2. Your drivers – If after considering all of the factors above you do feel that you are suffering from pay disparity, you need to decide what to do next. For some people that will mean trying to rectify the situation with their employer, for others it will mean looking for a new Job. But there is still a third option… which is to do nothing.
Is money the thing that drives you?
If you are motivated by other things then maybe the pay disparity doesn’t matter. Situations where this may be the case include where you have reduced or alternative working hours and a splendid work/life balance. Maybe you work from home several days a week and a role with a higher salary might not allow you the same opportunity to do so?
Other examples of where you may choose to ignore the situation include where you are part way through a career development process and undergoing intensive training and/or development provided by your employer. In this instance, the advancement opportunities you are receiving may well outweigh any benefit in moving roles or in potentially upsetting the status quo. Sometimes a dip in pay short term may be worth it to open up future earning potential.
3. Speak to your employer – Before looking for a new role, it may be worth having an open conversation with your employer regarding salary. Not everyone will feel comfortable in doing this, but if you are in a role which you really enjoy it may be a worthwhile exercise.
- Make notes regarding why you think that your salary need to be reviewed
- Plan what you are going to say
- Book a meeting with your Line Manager
- Stay calm and let the facts speak for you
4. Assess the market – If you are unsure about your current role and remuneration it may be worth having a confidential conversation with someone who truly understands the market and therefore can give you an objective view.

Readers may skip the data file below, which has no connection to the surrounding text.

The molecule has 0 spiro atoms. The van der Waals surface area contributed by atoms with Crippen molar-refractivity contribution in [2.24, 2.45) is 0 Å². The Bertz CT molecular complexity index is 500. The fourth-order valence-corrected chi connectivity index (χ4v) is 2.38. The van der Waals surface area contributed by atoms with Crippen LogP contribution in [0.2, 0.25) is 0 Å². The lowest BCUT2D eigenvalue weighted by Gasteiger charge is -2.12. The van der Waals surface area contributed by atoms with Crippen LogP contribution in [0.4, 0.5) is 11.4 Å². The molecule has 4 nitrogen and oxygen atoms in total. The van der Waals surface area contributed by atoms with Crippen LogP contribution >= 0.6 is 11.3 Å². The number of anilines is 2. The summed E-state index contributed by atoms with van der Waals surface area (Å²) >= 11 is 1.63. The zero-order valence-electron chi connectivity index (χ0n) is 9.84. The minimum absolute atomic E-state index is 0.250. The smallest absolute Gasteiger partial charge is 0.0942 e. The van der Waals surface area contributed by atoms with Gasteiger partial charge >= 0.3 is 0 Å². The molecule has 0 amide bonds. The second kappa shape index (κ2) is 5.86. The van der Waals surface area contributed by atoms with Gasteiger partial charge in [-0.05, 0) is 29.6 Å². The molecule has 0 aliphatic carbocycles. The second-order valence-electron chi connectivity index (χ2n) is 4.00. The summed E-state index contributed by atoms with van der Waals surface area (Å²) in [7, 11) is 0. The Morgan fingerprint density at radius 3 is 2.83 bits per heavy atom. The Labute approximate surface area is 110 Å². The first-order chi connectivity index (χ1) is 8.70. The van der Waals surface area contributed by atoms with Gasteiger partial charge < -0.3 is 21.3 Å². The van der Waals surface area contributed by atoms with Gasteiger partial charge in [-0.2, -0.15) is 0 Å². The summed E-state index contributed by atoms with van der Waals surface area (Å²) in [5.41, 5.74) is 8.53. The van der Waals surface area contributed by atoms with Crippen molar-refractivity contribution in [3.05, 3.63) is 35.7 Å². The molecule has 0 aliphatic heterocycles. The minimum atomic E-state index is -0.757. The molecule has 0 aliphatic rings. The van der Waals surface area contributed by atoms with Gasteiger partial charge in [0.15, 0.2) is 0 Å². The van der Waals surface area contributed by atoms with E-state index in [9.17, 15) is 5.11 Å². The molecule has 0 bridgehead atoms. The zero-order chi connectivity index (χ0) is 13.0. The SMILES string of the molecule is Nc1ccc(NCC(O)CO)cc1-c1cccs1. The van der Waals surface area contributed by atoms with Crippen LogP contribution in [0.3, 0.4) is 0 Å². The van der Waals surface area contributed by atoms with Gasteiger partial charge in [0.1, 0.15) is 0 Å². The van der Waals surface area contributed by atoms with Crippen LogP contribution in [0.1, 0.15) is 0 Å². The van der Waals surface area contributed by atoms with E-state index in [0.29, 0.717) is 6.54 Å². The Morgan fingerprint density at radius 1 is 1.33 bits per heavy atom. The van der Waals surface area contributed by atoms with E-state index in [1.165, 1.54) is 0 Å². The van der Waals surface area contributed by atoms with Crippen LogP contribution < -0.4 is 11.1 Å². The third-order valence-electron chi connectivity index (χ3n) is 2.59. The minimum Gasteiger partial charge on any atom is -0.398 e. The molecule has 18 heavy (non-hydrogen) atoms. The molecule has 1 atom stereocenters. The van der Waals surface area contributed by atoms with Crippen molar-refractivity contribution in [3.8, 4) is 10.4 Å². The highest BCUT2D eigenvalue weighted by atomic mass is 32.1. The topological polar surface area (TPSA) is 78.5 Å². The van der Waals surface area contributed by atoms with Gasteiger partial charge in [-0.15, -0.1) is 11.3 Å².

- Find a reputable consultant who is a specialist in your field
- Speak to them about the current market rate for your skill set and discipline
- What are your alternatives? A good consultant should be able to advise you on what other roles would be suitable for you, and what the ramifications of a move might be in terms of your longer-term career. It may be that they advise you to stay where you are to gain further experience.
Be wary of any consultant who tries to push you down a career path which you don’t wish to pursue, they may well just be focused on a fee rather than your career. Good consultants will discuss all of your options with you and let you decide.
How can we help?
As specialists within the public practice recruitment sector, we have an unrivalled reputation for successfully placing candidates across all areas of a practice, including junior accountants, senior accountants, auditing, personal tax, corporate tax, partners, and bookkeepers.
Working with Public Practice Recruitment Ltd means you benefit from honest, expert and insightful advice at all times. From helping you to identify just what you’re best at, what you want to achieve, and any personal aspirations you may have, to supporting you through the interview and final negotiation and acceptance process, we are here to guide you.
For a confidential discussion about your salary level in relation to the current market please call us on 0333 577 7787 or email email@example.com for a prompt call back from one of our dedicated consultants.